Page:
Spot on! Might one also mention the commercial interests in this trial? How wonderful to see that my old friend and teacher Raymond Levy is still in there bowling. May I recommend also a television piece from John Oliver’s program last Sunday evening?

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    Jenny Soothill 28 July 2016 at 6:53 pm #

    Keep working!

    Please include me if appropriate.

    • ARUK Editor
      ARUK Editor 29 July 2016 at 8:32 am #

      If you are interested in getting involved in research, there are lots of dementia studies recruiting through a nationwide research register called Join Dementia Research. This service is designed to match people to appropriate research studies, and anyone, with or without dementia, can register their interest as a volunteer. The research studies available are happening all across the UK and can range from doing memory tests to having brain scans, or even taking part in drug trials. You can find out more about this service on our website,

      http://www.alzheimersresearchuk.org/about-dementia/helpful-information/getting-involved-in-research/, or if you prefer, you can register over the telephone by calling our Dementia Research Infoline on 0300 111 5 111.

  4. Avatar
    Cheryl Prax 28 July 2016 at 9:08 pm #

    It seems to suggest to me that you are better off taking this new drug or a placebo (nothing) than you are taking the old treatments. In short the old treatments are making you worse!
    NB I have not looked into this fully – just judged on the above statements.

  5. Avatar
    Owen Bodie 28 July 2016 at 9:28 pm #

    My dad died of Alzheimer’s related illnesses. I must admit and feel shameful about it, I was relieved. At the end he was frightened of his own shadow. Terrified about just about anything that moved. I did love him, but I hated what it turned him into. I hope this drug does turn out to be the answer. At the moment Alzheimer’s is the worst disease anyone can get. It’s worse than cancer because up til now it’s been 100% irreversible and a life that’s just not worth living. Deaths inevitable.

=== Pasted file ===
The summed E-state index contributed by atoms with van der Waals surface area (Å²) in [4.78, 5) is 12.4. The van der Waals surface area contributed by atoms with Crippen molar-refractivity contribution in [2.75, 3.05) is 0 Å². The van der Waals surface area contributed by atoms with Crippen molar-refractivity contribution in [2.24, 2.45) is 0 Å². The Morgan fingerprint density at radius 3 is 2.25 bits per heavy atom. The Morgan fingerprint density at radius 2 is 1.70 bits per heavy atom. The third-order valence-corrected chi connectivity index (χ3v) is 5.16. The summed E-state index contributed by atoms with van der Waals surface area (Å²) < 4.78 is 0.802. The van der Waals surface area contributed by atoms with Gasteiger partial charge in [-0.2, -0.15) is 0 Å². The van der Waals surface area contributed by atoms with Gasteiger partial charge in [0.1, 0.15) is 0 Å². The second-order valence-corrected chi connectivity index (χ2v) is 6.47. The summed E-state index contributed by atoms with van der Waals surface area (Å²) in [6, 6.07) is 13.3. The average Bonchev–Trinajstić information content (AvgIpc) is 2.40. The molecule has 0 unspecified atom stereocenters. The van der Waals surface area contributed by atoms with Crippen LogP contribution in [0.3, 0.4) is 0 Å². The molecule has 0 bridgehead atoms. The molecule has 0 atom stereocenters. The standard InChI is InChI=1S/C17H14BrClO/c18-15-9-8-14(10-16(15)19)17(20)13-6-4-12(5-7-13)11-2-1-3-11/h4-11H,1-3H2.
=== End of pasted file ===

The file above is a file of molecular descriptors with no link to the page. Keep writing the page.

My Mum’s got it too now. She can’t walk, talk, can’t understand anything at all, and just sits in a chair staring at the wall for 10 hours a day. The other 14 hours are spent in bed. I reckon the new drug’s too late for her, but if it works it’s better than inventing the wheel.
    I also worry a lot that I’m going to get it, because both of my parents have. Just pray it does work?

    • Avatar
      Christine dunworth 29 July 2016 at 6:37 am #

      Feel so sad for you love.hupe you don’t get it.x

    • Avatar
      Coral 29 July 2016 at 8:33 am #

      Be strong research looks helpful, and thank you for sharing your story. We need more caters and money to support these people to work with dementia patients

    • Avatar
      kay Hayes 2 August 2016 at 2:50 pm #

      I totally empathize with you. My husband was diagnosed in 2013 with alzhiemers, I think he is now in the middle stages (65 years old). He has very little speech left and is becoming increasingly more and more reliant on my for washing, shaving etc. My whole world is now focused on making sure he has the best quality of life for what ever time he has left. Lets hope they find a cure pretty quickly. I am only 55 I dread to think of the future.

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      Aida Dahbour 5 December 2017 at 4:38 pm #

      Sorry to hear that about your parents, I hope you don’t get it. I am dealing with my husband for three
      Years now, it’s horrible disease.

  6. Avatar
    Charles Wilkinson 28 July 2016 at 9:50 pm #

    Nonetheless this ‘news’ is encouraging.

  7. Avatar
    mo berri 29 July 2016 at 12:20 am #

    My pop Iost him last year mixd type alzhimers combined dementia , memotin hailed the same rubbish his own gp said himself big farce , cost mega per pill ,pharmaceutical companies hyped it up for investment perposes ect ect , big con , 6 months in admitted it was , no better than an everyday anti deprssant . These con merchants have no idea , u familys prob do , I did with my dear old dad , high blood prssure mini tia s he never knew about proteien wrapping round broken blood vessells bad bad knock on head 20 yrs earlier dent in his head , damage . Proteien not good , these companys making billions of pounds giving false hope . Rip my pops . Xxxx

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    David H 29 July 2016 at 7:00 am #

    Hope eternal…..the day will dawn.